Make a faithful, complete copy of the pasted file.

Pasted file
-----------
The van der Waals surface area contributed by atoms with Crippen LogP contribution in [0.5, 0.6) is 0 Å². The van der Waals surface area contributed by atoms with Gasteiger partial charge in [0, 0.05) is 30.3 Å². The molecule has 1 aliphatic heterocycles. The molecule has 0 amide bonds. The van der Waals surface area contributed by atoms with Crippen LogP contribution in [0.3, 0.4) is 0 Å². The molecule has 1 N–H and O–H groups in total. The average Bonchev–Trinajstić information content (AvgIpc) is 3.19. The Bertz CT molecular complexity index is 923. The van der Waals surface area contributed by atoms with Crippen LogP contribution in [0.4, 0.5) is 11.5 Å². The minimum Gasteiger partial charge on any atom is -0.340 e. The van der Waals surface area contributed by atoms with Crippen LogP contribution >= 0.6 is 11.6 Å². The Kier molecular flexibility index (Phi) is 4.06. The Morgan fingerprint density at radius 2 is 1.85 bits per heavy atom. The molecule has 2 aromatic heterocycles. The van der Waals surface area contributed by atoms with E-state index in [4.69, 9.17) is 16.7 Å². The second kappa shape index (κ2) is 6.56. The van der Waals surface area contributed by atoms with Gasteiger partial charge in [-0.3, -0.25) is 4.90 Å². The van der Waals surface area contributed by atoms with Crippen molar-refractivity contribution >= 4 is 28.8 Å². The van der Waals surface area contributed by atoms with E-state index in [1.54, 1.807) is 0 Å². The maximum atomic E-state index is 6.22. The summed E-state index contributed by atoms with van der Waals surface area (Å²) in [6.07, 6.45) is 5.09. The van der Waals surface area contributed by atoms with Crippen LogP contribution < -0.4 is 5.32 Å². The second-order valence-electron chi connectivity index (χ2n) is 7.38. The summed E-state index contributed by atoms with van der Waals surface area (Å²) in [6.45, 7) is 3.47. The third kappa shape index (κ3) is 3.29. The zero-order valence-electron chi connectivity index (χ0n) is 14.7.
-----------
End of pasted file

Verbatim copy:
The van der Waals surface area contributed by atoms with Crippen LogP contribution in [0.5, 0.6) is 0 Å². The van der Waals surface area contributed by atoms with Gasteiger partial charge in [0, 0.05) is 30.3 Å². The molecule has 1 aliphatic heterocycles. The molecule has 0 amide bonds. The van der Waals surface area contributed by atoms with Crippen LogP contribution in [0.3, 0.4) is 0 Å². The molecule has 1 N–H and O–H groups in total. The average Bonchev–Trinajstić information content (AvgIpc) is 3.19. The Bertz CT molecular complexity index is 923. The van der Waals surface area contributed by atoms with Crippen LogP contribution in [0.4, 0.5) is 11.5 Å². The minimum Gasteiger partial charge on any atom is -0.340 e. The van der Waals surface area contributed by atoms with Crippen LogP contribution >= 0.6 is 11.6 Å². The Kier molecular flexibility index (Phi) is 4.06. The Morgan fingerprint density at radius 2 is 1.85 bits per heavy atom. The molecule has 2 aromatic heterocycles. The van der Waals surface area contributed by atoms with E-state index in [4.69, 9.17) is 16.7 Å². The second kappa shape index (κ2) is 6.56. The van der Waals surface area contributed by atoms with Gasteiger partial charge in [-0.3, -0.25) is 4.90 Å². The van der Waals surface area contributed by atoms with Crippen molar-refractivity contribution >= 4 is 28.8 Å². The van der Waals surface area contributed by atoms with E-state index in [1.54, 1.807) is 0 Å². The maximum atomic E-state index is 6.22. The summed E-state index contributed by atoms with van der Waals surface area (Å²) in [6.07, 6.45) is 5.09. The van der Waals surface area contributed by atoms with Crippen LogP contribution < -0.4 is 5.32 Å². The second-order valence-electron chi connectivity index (χ2n) is 7.38. The summed E-state index contributed by atoms with van der Waals surface area (Å²) in [6.45, 7) is 3.47. The third kappa shape index (κ3) is 3.29. The zero-order valence-electron chi connectivity index (χ0n) is 14.7.